Three Traps for Unwary Advisors
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Advisors fall for one of three traps. Those traps share a common trait, which will become apparent.
Read on to see if this applies to you.
Trap #1: Lack of interactivity
An article in The New York Times observed that producers of children’s television shows understood the key to holding the attention of their audience. It’s “interactivity.” The article gave these examples: Dora the Explorer asks kids to repeat after her (“Swiper, no swiping!”). Mister Rogers broke the fourth wall to welcome them to his neighborhood. The hosts of “Romper Room” pretended to see them through a “magic mirror,” and read their names on the air.
Most of us think of television as a one-way media event, yet these savvy producers knew they had to involve their audience in order to make an impact.
Think about that the next time you speak to an audience or meet with a prospect. Rather than talking at them, converse with them.
When I get an inquiry from a prospect for my coaching services, my first response is this: “Tell me about yourself and your firm.” I want them to interact with me and not to listen passively while I discuss myself and my services.
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Trap #2: Fear of a pause
A fascinating blog post by Lennox Morrison on bbc.com summarized research on the effect of pauses in conversations. English-language speakers are most uncomfortable with gaps (defined as more than a second or two) in conversations.
Yet, Morrison noted that, “knowing when to be tight-lipped can give you the upper hand in everything from sales deals and pay negotiations to presentations and staff development.”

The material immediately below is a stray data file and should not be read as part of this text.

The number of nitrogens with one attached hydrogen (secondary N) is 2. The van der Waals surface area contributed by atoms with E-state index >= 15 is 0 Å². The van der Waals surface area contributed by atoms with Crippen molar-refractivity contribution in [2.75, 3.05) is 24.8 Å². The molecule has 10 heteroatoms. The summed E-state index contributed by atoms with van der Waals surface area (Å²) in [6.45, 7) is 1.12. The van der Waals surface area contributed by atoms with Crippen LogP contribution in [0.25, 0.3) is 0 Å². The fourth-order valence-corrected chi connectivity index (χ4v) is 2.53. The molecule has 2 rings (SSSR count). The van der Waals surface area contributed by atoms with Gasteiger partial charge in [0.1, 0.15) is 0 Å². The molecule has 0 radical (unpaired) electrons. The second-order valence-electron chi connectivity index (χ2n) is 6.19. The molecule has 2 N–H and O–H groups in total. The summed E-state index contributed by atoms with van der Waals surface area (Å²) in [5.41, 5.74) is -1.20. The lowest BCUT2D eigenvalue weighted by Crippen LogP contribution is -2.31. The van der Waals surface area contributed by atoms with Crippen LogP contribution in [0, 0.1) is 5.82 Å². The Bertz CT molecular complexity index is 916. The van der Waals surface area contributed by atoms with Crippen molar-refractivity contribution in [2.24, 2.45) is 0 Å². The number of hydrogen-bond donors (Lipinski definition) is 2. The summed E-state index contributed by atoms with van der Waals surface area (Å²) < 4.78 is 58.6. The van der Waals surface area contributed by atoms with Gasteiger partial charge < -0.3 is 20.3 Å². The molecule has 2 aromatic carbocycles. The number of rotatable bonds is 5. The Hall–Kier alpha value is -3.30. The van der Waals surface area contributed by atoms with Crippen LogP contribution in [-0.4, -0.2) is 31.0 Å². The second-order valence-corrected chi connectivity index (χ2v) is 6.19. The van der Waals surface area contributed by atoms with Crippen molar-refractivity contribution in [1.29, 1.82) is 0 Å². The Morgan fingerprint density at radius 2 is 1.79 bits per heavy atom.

One expert noted that when he paused for three to five seconds after making a pitch, “what happens is remarkable.” Another told of an experience where she was interviewing for a job and was offered it immediately. The interviewer named a salary. She said she would think about it and get back to him and then said nothing. When he raised the offer, she again demurred. Finally, he increased his offer by 20% over the initial offer. She accepted.
Apply the power of silence when you deal with a prospect. If there’s an objection to your fee, consider nodding (indicating you’ve heard the objection) but say nothing. Wait for the prospect to speak again. You may find the prospect overcomes her own objection and moves on to another topic.
Trap #3: Not asking enough questions
A recently published Harvard study validated a critical component of The Solin Process℠.
In one experiment, people who asked more follow-up questions in a speed-dating setting were asked on more second dates. Second dates were considered “a straightforward indicator of interpersonal liking.” Other studies found the “follow-up question rate” correlated positively with “liking from one’s partner.”
The conclusion of the study was unequivocal: People spend most of their time during conversations talking about their own viewpoints and tend to self-promote when meeting people for the first time. In contrast, high question-askers – those who probe for information from others – are perceived as more responsive and are better liked.
To improve your conversion rate, stop talking about yourself and ask more questions.
So, what do these three traps have in common? Each of them requires you to restrain from pursuing your agenda and to elicit information from your prospect. This supports another of my mantras: If you’re talking, you’re losing.
Dan Solin is a New York Times best-selling author of the Smartest series of books. His latest book is The Smartest Sales Book You'll Ever Read. His sales coaching practice has expanded to include advisory firms throughout the world. Dan is not affiliated with any advisory firm.
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